Cable Connects with Healthcare

Ralph Brown

Mar 15, 2017

The connection between cable and healthcare may not be immediately obvious to the casual observer.  However, upon further reflection, this connection becomes more evident.  Cable companies have been expanding their commercial services to focus on the healthcare vertical.[1]  Cable operators are able to deliver a cost-effective bundle of broadband, telephone, and television services that meet the connectivity and business needs of hospitals and clinics.[2] Connected healthcare is very important for areas of the country that lack medical resources.  For example, GCI, the largest Internet provider in Alaska, is taking a lead in connected healthcare by providing remote Alaskan villages with telemedicine through their ConnectedMD program.

Connecting hospitals and clinics is only the beginning. Remote patient monitoring is becoming an increasingly important aspect in addressing the growing costs of healthcare.  The results of a year-long remote patient monitoring pilot from Geneia showed a savings of over $8,000 per monitored patient annually.[3] This kind of remote patient monitoring relies on a robust broadband connection to the home.

Today, in addition to connecting hospitals and clinics, the cable network infrastructure reaches 93% of U.S. homes.[4]  This enables cable services to contribute in an increasingly important role toward healthcare.

The demand for healthcare services continues to grow thanks to the reality of an increasing demographic of individuals over the age of sixty-five: currently that group makes up 15% of our population, but by 2040 it will be nearly 22%.[5]  Coupled with the rising cost of providing healthcare services in hospitals, connected healthcare makes more sense and “cents” than ever.  It is well known that treating chronic conditions comprises the highest percentage (as much as 80%) of U.S. healthcare expenditures.  Using remote patient monitoring to stay on top of chronic conditions and anticipating potential crises avoids unnecessary ER visits and improves patient outcomes.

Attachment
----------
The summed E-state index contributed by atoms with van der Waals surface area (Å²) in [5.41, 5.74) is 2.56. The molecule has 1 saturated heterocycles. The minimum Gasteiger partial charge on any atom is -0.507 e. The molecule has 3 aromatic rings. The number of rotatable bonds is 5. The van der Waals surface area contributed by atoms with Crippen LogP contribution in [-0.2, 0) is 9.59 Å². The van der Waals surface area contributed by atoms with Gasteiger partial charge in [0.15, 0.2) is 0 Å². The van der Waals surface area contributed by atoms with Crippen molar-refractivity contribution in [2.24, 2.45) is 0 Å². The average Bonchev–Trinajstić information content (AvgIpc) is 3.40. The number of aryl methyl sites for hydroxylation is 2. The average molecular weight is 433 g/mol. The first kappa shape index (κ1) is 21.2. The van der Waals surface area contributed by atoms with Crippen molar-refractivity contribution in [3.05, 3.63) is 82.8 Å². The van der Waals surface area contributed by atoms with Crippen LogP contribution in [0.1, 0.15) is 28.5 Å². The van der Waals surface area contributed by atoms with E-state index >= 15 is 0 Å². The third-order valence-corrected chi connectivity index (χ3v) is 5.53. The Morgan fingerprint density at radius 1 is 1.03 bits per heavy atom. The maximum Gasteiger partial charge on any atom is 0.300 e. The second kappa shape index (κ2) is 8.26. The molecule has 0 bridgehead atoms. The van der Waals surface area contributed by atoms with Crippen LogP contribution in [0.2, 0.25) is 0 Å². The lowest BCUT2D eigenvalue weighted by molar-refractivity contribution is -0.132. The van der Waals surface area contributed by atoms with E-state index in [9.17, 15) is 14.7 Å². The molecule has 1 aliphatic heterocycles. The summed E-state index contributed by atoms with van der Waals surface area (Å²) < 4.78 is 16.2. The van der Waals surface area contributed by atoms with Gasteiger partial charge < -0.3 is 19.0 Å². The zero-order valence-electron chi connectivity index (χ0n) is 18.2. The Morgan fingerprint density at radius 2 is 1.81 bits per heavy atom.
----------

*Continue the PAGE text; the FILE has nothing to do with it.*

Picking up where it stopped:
Connectivity transcends industries and the issues faced by healthcare are massive, therefore the time for collaboration has arrived.  One example of this kind of collaboration with the healthcare industry is our work with the Center for Medical Interoperability (CMI).  The West Health Institute study, The Value Of Medical Device Interoperability, estimated that more than $30 billion in annual health care savings could be realized by solving medical device interoperability.[6]  CMI was formed to address this problem and is modeled after the CableLabs centralized research and development laboratory.  CableLabs brings its expertise in device interoperability, device security, and certification to the healthcare industry through its participation in CMI’s specification development efforts.

Another example of industry-wide collaboration is our participation in the Open Connectivity Foundation (OCF) which is spearheading network security and interoperability standards for IoT devices.  CableLabs not only has a board position at OCF, we chair the OCF Security Working group. Through OCF, we are working to drive increased IoT security to address the associated risks to both the network as well as the privacy of subscribers.

The organization that I represent, CableLabs, recognizes the increased role that the cable industry will contribute to the healthcare industry of the future.  We are producing two back-to-back Inform[ED] Conferences to bring together cable industry technologists with health information management professionals.  April 12 will focus on IoT Security and April 13 will cover Connected Healthcare.  Please join us in New York City and we look forward to having you join us in this important conversation.



Inform[ED] Connected Healthcare
Event Details

Thursday, April 13, 2017
8:00am to 6:00pm

InterContinental Times Square New York
300 W 44th St.
New York, NY 10036



[1] Comcast -
Cox -
Charter -



[4] NCTA -; Source:  NCTA Analysis of SNL Kagan and Census Bureau Estimates




By Ralph Brown, Chief Technology Officer, CableLabs.